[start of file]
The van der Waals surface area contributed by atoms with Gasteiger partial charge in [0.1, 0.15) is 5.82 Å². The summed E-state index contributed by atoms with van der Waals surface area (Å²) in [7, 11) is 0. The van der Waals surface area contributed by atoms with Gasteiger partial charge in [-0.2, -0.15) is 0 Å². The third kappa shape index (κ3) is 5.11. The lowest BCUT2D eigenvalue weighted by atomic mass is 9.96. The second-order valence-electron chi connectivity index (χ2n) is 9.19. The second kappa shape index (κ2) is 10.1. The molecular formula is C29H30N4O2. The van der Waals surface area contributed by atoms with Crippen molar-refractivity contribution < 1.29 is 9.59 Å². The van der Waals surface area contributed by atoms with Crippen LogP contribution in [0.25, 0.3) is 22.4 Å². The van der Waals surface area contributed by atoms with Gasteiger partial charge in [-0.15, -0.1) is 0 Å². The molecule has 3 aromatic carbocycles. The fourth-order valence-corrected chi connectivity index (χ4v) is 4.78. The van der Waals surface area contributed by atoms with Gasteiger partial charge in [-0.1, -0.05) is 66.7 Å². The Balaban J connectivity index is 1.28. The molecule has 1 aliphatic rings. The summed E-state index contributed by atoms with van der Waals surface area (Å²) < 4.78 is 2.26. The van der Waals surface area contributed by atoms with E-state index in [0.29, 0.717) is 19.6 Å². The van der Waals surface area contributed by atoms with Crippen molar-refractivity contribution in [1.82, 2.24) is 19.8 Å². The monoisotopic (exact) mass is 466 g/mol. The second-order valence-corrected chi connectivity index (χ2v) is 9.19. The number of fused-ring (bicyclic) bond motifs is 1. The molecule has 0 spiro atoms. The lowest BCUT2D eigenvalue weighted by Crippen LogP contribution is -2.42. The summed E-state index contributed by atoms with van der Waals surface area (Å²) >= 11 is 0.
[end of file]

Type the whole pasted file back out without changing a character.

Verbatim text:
The van der Waals surface area contributed by atoms with Gasteiger partial charge in [0.1, 0.15) is 5.82 Å². The summed E-state index contributed by atoms with van der Waals surface area (Å²) in [7, 11) is 0. The van der Waals surface area contributed by atoms with Gasteiger partial charge in [-0.2, -0.15) is 0 Å². The third kappa shape index (κ3) is 5.11. The lowest BCUT2D eigenvalue weighted by atomic mass is 9.96. The second-order valence-electron chi connectivity index (χ2n) is 9.19. The second kappa shape index (κ2) is 10.1. The molecular formula is C29H30N4O2. The van der Waals surface area contributed by atoms with Crippen molar-refractivity contribution < 1.29 is 9.59 Å². The van der Waals surface area contributed by atoms with Crippen LogP contribution in [0.25, 0.3) is 22.4 Å². The van der Waals surface area contributed by atoms with Gasteiger partial charge in [-0.15, -0.1) is 0 Å². The molecule has 3 aromatic carbocycles. The fourth-order valence-corrected chi connectivity index (χ4v) is 4.78. The van der Waals surface area contributed by atoms with Gasteiger partial charge in [-0.1, -0.05) is 66.7 Å². The Balaban J connectivity index is 1.28. The molecule has 1 aliphatic rings. The summed E-state index contributed by atoms with van der Waals surface area (Å²) < 4.78 is 2.26. The van der Waals surface area contributed by atoms with E-state index in [0.29, 0.717) is 19.6 Å². The van der Waals surface area contributed by atoms with Crippen molar-refractivity contribution in [1.82, 2.24) is 19.8 Å². The monoisotopic (exact) mass is 466 g/mol. The second-order valence-corrected chi connectivity index (χ2v) is 9.19. The number of fused-ring (bicyclic) bond motifs is 1. The molecule has 0 spiro atoms. The lowest BCUT2D eigenvalue weighted by Crippen LogP contribution is -2.42. The summed E-state index contributed by atoms with van der Waals surface area (Å²) >= 11 is 0.